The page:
By Eric M. Folkens, M.D., Family Medicine,
Bradenton/Lakewood Ranch/Sarasota Urgent Care Walk-In Clinics
When it’s after November and you see signs and banners in your community that advertise, “Get Your Flu Vaccine Here,” you might think, “Isn’t it too late for that?”
The answer is no!
Flu season typically peaks in February and can last as late as May. The CDC encourages people who have not yet been vaccinated to get vaccinated now.
For millions of people every season, the flu can mean a fever, cough, sore throat, runny or stuffy nose, muscle aches, fatigue, and miserable days spent in bed. However, you may not realize that more than 200,000 people are hospitalized in the United States from flu complications each year. The flu also can be deadly.
This is why CDC recommends an annual flu vaccine for everyone 6 months and older. It’s available in two forms: a shot and a nasal spray. Flu shot options include the regular flu shot, the new intradermal flu shot, and a high-dose flu shot. While the regular flu shot can be given to just about everyone, the intradermal flu shot is approved for use in adults 18 through 64 years of age, and the high-dose flu shot is for people aged 65 years and older. The nasal spray vaccine is approved only for use in healthy people ages 2 to 49 years who aren’t pregnant.
Anyone can get the flu, but some people are at greater risk for serious flu-related complications, like pneumonia, that can lead to hospitalization and even death. For those at greater risk for complications, getting the flu vaccine is especially important. People at greater risk include:
• Children younger than 5 years old, but especially children younger than 2 years old
• Pregnant women
• People with certain medical conditions like
asthma, diabetes, or heart and lung disease
• People 65 years and older
It’s also important to get the vaccine if you care for anyone in one or more of these high risk groups, or for babies younger than 6 months because they are too young to get the vaccine.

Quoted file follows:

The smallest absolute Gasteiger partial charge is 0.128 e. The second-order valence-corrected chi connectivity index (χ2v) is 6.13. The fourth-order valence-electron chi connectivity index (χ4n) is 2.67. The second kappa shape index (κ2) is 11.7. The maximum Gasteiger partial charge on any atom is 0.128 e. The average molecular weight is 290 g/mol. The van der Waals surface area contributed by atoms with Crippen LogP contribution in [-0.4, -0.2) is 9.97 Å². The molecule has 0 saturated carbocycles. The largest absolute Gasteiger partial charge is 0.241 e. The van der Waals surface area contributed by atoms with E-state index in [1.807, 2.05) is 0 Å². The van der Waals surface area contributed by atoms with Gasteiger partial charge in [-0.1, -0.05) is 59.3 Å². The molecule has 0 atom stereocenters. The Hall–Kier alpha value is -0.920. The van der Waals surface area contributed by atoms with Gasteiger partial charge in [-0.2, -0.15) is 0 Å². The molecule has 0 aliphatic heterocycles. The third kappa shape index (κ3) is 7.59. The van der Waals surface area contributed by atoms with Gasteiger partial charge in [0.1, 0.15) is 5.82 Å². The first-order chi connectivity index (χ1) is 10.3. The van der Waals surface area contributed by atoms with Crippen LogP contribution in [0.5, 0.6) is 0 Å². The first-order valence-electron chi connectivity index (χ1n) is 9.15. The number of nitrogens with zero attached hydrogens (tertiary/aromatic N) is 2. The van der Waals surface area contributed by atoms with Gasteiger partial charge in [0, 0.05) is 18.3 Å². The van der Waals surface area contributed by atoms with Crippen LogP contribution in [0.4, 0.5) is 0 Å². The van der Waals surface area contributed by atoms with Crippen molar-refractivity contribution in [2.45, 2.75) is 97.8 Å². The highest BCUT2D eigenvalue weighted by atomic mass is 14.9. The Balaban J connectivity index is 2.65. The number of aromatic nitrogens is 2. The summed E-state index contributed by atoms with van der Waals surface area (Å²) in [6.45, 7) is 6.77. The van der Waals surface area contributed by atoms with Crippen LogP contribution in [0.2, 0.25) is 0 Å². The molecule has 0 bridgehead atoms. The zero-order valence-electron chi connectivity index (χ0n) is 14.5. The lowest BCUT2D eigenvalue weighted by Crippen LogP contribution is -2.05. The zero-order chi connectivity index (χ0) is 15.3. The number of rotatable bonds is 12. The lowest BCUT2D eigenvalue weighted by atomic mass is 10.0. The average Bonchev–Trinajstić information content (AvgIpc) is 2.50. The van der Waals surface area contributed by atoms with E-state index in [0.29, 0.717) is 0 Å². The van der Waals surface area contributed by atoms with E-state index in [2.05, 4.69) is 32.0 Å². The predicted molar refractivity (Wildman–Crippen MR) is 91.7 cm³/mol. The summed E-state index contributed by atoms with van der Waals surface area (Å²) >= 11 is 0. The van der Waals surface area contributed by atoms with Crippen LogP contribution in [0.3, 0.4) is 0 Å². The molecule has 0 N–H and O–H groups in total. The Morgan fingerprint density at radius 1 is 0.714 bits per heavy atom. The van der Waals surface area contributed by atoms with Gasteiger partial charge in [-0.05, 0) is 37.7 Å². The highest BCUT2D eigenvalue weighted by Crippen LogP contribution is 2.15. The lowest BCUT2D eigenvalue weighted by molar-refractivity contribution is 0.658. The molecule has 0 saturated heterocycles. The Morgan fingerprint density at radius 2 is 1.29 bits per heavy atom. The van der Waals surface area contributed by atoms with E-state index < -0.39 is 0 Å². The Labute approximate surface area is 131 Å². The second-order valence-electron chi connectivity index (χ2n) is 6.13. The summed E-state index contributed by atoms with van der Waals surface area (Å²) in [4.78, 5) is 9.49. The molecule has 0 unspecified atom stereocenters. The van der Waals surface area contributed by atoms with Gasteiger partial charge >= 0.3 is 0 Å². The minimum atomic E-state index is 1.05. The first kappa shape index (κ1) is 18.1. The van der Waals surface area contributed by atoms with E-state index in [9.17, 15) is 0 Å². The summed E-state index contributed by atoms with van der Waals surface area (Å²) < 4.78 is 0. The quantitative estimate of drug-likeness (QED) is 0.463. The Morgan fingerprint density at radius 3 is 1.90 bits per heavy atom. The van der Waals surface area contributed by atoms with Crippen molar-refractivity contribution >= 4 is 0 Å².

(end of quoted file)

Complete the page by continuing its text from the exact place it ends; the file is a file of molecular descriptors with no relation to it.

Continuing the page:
Children 6 months through 8 years of age getting vaccinated for the first time need two doses of flu vaccine to be fully protected. If a child has not received his/her first dose, get them vaccinated now. For children who are 6 months through 8 years of age and who have been vaccinated with one dose, parents should check with the child’s doctor to see if a second dose is needed.
Getting the flu vaccine is simple, and it’s the most important thing you can do to protect yourself and your family from the flu.
Flu vaccines are offered at many locations, including doctor’s offices, clinics, health departments, pharmacies and college health centers. Stop in or call one of the four Urgent Care center locations for more information about the flu vaccine and other services they provide. Walk-ins are welcome at each location, stop by today for the flu vaccine to protect yourself and your family from being another statistic in this year’s flu pandemic.
“TAKE 3” ACTIONS TO FIGHT THE FLU
. The flu vaccine is the first and most important step in protecting against flu viruses.
. Everyone 6 months of age and older should get a flu vaccine.
. Protects against viruses that research suggests will be most common.
. High risk: young children, pregnant women, chronic health conditions, 65 or older.
2 Stop Germs
. Cover your nose and mouth with a tissue when you sneeze.
. Wash your hands often with soap and water.
. If you are sick with flu-like symptoms, stay home for at least 24 hours after your fever is gone except to get medical care.
. If sick, limit contact with others as much as possible.
3 Antiviral Drugs
. If you get the flu, antiviral drugs can treat your illness by making symptoms milder and shortening the time you are sick. The earlier administered, the better.
. Flu-like symptoms include fever, cough, sore throat, runny or stuffy nose, body ache, chills, headache, fatigue, vomiting, and diarrhea.
Sarasota Urgent Care
6272 Lake Osprey Dr., Sarasota, Fl 34240
(941) 907-2800 | www.SarasotaUrgentCare.com
Lakewood Ranch Urgent Care
9908 S.R. 64 East, Bradenton, Fl 34212
(941) 747-8600 | www.LWRUC.com
Bradenton Urgent Care
4647 Manatee Avenue West
Bradenton, Fl 34209
(941) 745-5999 | www.BradentonUrgentCare.com